Supply Chain Is Not Yet Digitized

Rapid advancement and widespread use of technology in our everyday lives, many businesses in the supply chain industry have not fully grasped the opportunity to digitize their operations.

According to a survey conducted by Automation World, only:

  • 44% of respondents are currently using supply chain software
  • 15% of companies plan to implement supply chain software within the next year, 46% in the next few years, and 39% indicated that it was not in their short-term plan at all.

These statistics are problematic.

As mentioned in our previous blog, “COVID-19: A Story of Two Supply Chains,” global trade is largely governed on the foundation of the physical supply chain. Implementing technology that automates supply chains can help optimize and synchronize operations between businesses. In addition, digitizing supply chains can improve tracking abilities and increase transparency to better regulate both physical and digital supply chains. 

Here are some aspects of supply chains — both physical and digital — that are not yet digitized, according to Rethinking Supply Chain Episode 40

  1. Many businesses have not yet adopted centralized supply chain software. This kind of software can automate the exchange of information among brands and retailers. Different retailers have unique formats brands must follow to submit product data to their sales channels. Many brands have no idea that centralized supply chain platforms like Venzee exist, so they continue to use labor-intensive, error-prone methods involving the manual exchange of spreadsheets to send product data to retailers. Centralized supply chain software allows brand manufacturers to easily send product data to any retail sales channel and transforms information to meet channel requirements — acting as a digital translator between brands and retailers. 
  1. EDI, or Electronic Data Interchange, is not yet embraced at ports. EDI technology would make dockworkers’ jobs a lot easier. Instead of tracking information on clipboards and trying to guess the contents of an incoming ship, dockworkers would have access to digital intelligence that communicates the number of incoming shipments and the contents inside. This not only ensures that consumers receive shipments in time, it also places accountability on certain parties for supply chain delays.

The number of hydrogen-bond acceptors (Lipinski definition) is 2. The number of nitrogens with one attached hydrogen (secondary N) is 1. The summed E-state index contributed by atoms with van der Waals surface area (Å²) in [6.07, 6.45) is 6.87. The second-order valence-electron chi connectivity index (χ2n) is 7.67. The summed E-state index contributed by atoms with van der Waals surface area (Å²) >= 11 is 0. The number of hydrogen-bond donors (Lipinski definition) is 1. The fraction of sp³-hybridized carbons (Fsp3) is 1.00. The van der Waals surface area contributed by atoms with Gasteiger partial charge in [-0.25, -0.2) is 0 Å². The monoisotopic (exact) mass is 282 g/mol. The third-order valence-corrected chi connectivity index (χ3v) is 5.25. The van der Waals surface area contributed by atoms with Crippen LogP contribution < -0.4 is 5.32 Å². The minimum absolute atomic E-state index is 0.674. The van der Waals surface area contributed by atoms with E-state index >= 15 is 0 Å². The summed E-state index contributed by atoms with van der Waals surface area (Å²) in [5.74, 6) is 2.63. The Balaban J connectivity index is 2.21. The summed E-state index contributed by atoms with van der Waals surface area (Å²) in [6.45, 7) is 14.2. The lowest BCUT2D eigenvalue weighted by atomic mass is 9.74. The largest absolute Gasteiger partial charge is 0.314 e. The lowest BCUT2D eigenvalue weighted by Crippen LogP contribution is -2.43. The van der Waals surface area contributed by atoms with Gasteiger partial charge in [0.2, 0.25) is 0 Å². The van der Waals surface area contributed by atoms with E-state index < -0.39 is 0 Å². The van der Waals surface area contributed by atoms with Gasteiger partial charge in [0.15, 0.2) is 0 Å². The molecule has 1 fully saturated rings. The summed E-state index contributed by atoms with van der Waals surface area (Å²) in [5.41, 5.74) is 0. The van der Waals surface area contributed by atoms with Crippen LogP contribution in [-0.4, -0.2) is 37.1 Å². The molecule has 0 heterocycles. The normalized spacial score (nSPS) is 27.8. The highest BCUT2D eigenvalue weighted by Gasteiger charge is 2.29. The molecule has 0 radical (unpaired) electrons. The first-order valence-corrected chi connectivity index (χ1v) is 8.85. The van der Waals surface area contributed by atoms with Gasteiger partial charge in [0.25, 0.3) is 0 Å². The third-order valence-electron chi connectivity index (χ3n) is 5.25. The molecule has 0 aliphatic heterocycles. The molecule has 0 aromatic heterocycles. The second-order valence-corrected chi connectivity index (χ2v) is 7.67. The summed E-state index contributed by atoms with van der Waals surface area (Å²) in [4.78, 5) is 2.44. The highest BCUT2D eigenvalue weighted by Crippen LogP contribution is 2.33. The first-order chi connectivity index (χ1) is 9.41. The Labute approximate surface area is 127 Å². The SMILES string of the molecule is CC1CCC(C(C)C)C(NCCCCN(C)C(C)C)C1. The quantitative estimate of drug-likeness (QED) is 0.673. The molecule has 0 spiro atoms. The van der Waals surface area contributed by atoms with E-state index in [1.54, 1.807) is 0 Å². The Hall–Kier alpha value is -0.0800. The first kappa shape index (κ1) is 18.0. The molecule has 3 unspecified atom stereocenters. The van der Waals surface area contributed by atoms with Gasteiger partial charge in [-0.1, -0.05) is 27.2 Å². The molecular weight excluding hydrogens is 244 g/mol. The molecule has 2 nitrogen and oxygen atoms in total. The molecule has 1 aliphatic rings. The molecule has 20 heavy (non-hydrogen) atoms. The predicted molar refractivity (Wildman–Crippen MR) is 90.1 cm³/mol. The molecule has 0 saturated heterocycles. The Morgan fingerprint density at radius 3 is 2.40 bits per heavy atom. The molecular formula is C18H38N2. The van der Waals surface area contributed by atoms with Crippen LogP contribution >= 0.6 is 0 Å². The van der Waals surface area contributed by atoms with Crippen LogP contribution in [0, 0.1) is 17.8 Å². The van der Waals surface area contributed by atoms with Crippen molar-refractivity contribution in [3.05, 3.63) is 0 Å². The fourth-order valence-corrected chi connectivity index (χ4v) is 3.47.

1. Management systems at ports and warehouses are not yet automated, despite the fact that automated management technology was created in the 1990s and has been developed ever since. These systems use artificial intelligence to automate planning processes, inbounding sequencing, bring-backs, replenishment, case pick, and loading sequences. Without a centralized, automated management system, businesses struggle to get packages to consumers in time. Artificial intelligence can benefit both physical and digital supply chains.

What risks do businesses face if they fail to automate?

If businesses don’t invest in a centralized digital supply chain, they risk:

  1. Failing to deliver shipments on time and meet customer demand. The success of your business depends on how well-received your products or services are by your customers. Unhappy customers are a risk to brand loyalty and revenue opportunities. 
  2. Relying too much on costly physical materials. Automated warehouse management systems can help reduce the use of pallets and other physical materials. In light of current pallet shortages occurring as the economy transitions towards business as usual operations, decreased reliance on physical materials is a strategic investment for companies to be more resilient and sustainable (wvtf).  
  3. Inefficient use of human capital and high labor costs. Without a doubt, humans can do things that artificial intelligence cannot: strategizing, customer-centric marketing, critical thinking, and more. Instead of having workers do manual labor that could be automated, companies should digitize menial tasks so they can save time on tedious processes to focus more on growing their business. 

Implementing even one of the above can help decrease labor costs while increasing efficiency, productivity, and profit. 

Digitization: A Growing Trend

MHI, Deloitte, and CB Insights have researched the number of supply chains that are currently digitized, the expected growth in this number, and surveyed business executives about their perspectives on digital supply chains. Here is what they discovered: 

  • 39% of companies say that supply chain disruption is the most challenging aspect impeding business operations, making it one of the top 6 challenges: 

Source: The 2021 MHI Annual Industry Report

  • 83% of companies believe digital supply chains are the model of the future: 

Source: The 2021 MHI Annual Industry Report

  • 49% of companies are increasing their investments in supply chain innovations, and according to a CB Insights report emailed to Retail Dive, supply chain technology investments have nearly doubled to $8.6 billion over the past year. (Supply Chain Dive

Source: The 2021 MHI Annual Industry Report

Digitization is a trend that more businesses are starting to adopt and investors are starting to take interest in.

No Doubts About Digitization

There is no doubt that supply chains can benefit from increased digitization. Businesses that invest in digital strategies can obtain significant advantages over competitors that continue to waste time and labor on inefficient, costly operations. 

To learn more about digital supply chain technology, visit Venzee at or connect with Venzee on LinkedIn and Twitter.

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